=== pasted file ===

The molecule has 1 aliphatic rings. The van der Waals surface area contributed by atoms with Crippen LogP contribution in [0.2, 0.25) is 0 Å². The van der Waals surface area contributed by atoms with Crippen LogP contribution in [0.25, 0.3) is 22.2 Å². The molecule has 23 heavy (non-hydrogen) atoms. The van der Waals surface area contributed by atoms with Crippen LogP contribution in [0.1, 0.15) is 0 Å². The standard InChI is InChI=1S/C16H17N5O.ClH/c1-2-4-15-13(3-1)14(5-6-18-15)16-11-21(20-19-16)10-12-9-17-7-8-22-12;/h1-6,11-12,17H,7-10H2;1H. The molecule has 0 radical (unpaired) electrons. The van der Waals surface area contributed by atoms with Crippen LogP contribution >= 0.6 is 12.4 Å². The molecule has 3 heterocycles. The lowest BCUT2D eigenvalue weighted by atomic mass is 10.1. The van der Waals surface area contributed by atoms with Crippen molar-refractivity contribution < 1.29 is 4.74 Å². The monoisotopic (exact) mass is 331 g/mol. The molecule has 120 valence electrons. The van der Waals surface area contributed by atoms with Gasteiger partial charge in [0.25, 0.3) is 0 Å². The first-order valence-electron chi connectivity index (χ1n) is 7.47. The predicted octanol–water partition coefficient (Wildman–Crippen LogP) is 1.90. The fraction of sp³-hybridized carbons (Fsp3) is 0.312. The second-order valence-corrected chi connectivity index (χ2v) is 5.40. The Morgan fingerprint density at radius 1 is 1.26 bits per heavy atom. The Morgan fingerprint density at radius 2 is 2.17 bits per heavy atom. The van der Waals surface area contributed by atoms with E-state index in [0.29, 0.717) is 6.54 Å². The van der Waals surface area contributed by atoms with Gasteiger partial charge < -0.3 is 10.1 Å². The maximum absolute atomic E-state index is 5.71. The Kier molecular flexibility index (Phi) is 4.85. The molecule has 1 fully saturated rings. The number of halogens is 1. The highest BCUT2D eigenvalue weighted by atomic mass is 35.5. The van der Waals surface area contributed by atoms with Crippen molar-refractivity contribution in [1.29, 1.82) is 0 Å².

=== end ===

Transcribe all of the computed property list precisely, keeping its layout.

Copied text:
The molecule has 1 aliphatic rings. The van der Waals surface area contributed by atoms with Crippen LogP contribution in [0.2, 0.25) is 0 Å². The van der Waals surface area contributed by atoms with Crippen LogP contribution in [0.25, 0.3) is 22.2 Å². The molecule has 23 heavy (non-hydrogen) atoms. The van der Waals surface area contributed by atoms with Crippen LogP contribution in [0.1, 0.15) is 0 Å². The standard InChI is InChI=1S/C16H17N5O.ClH/c1-2-4-15-13(3-1)14(5-6-18-15)16-11-21(20-19-16)10-12-9-17-7-8-22-12;/h1-6,11-12,17H,7-10H2;1H. The molecule has 0 radical (unpaired) electrons. The van der Waals surface area contributed by atoms with Crippen LogP contribution >= 0.6 is 12.4 Å². The molecule has 3 heterocycles. The lowest BCUT2D eigenvalue weighted by atomic mass is 10.1. The van der Waals surface area contributed by atoms with Crippen molar-refractivity contribution < 1.29 is 4.74 Å². The monoisotopic (exact) mass is 331 g/mol. The molecule has 120 valence electrons. The van der Waals surface area contributed by atoms with Gasteiger partial charge in [0.25, 0.3) is 0 Å². The first-order valence-electron chi connectivity index (χ1n) is 7.47. The predicted octanol–water partition coefficient (Wildman–Crippen LogP) is 1.90. The fraction of sp³-hybridized carbons (Fsp3) is 0.312. The second-order valence-corrected chi connectivity index (χ2v) is 5.40. The Morgan fingerprint density at radius 1 is 1.26 bits per heavy atom. The Morgan fingerprint density at radius 2 is 2.17 bits per heavy atom. The van der Waals surface area contributed by atoms with E-state index in [0.29, 0.717) is 6.54 Å². The van der Waals surface area contributed by atoms with Gasteiger partial charge < -0.3 is 10.1 Å². The maximum absolute atomic E-state index is 5.71. The Kier molecular flexibility index (Phi) is 4.85. The molecule has 1 fully saturated rings. The number of halogens is 1. The highest BCUT2D eigenvalue weighted by atomic mass is 35.5. The van der Waals surface area contributed by atoms with Crippen molar-refractivity contribution in [1.29, 1.82) is 0 Å².